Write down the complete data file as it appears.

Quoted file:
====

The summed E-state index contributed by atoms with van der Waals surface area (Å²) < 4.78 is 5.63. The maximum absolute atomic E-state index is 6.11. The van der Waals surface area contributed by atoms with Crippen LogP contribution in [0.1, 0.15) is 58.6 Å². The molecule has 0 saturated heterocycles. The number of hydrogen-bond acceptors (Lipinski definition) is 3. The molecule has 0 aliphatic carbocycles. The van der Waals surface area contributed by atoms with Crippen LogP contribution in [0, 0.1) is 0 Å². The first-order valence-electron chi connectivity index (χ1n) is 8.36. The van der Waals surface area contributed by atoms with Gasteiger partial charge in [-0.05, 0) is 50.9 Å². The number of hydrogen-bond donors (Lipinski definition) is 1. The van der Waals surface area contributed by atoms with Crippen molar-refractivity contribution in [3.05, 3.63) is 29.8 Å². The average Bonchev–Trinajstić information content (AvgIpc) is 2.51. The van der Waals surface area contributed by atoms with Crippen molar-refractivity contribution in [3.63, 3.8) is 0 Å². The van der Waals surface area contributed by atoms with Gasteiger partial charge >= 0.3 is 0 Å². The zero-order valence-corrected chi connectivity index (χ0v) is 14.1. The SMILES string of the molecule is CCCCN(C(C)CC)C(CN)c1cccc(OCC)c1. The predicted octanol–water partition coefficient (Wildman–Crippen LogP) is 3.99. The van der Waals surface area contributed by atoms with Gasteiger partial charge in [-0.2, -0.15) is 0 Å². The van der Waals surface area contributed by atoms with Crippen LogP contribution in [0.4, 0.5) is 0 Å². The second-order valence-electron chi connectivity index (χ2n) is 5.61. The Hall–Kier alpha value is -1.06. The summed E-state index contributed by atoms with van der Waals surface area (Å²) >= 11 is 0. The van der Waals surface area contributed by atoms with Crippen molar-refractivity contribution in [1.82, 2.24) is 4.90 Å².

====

The summed E-state index contributed by atoms with van der Waals surface area (Å²) < 4.78 is 5.63. The maximum absolute atomic E-state index is 6.11. The van der Waals surface area contributed by atoms with Crippen LogP contribution in [0.1, 0.15) is 58.6 Å². The molecule has 0 saturated heterocycles. The number of hydrogen-bond acceptors (Lipinski definition) is 3. The molecule has 0 aliphatic carbocycles. The van der Waals surface area contributed by atoms with Crippen LogP contribution in [0, 0.1) is 0 Å². The first-order valence-electron chi connectivity index (χ1n) is 8.36. The van der Waals surface area contributed by atoms with Gasteiger partial charge in [-0.05, 0) is 50.9 Å². The number of hydrogen-bond donors (Lipinski definition) is 1. The van der Waals surface area contributed by atoms with Crippen molar-refractivity contribution in [3.05, 3.63) is 29.8 Å². The average Bonchev–Trinajstić information content (AvgIpc) is 2.51. The van der Waals surface area contributed by atoms with Crippen molar-refractivity contribution in [3.63, 3.8) is 0 Å². The van der Waals surface area contributed by atoms with Gasteiger partial charge >= 0.3 is 0 Å². The zero-order valence-corrected chi connectivity index (χ0v) is 14.1. The SMILES string of the molecule is CCCCN(C(C)CC)C(CN)c1cccc(OCC)c1. The predicted octanol–water partition coefficient (Wildman–Crippen LogP) is 3.99. The van der Waals surface area contributed by atoms with Gasteiger partial charge in [-0.2, -0.15) is 0 Å². The van der Waals surface area contributed by atoms with Crippen LogP contribution in [0.4, 0.5) is 0 Å². The second-order valence-electron chi connectivity index (χ2n) is 5.61. The Hall–Kier alpha value is -1.06. The summed E-state index contributed by atoms with van der Waals surface area (Å²) >= 11 is 0. The van der Waals surface area contributed by atoms with Crippen molar-refractivity contribution in [1.82, 2.24) is 4.90 Å².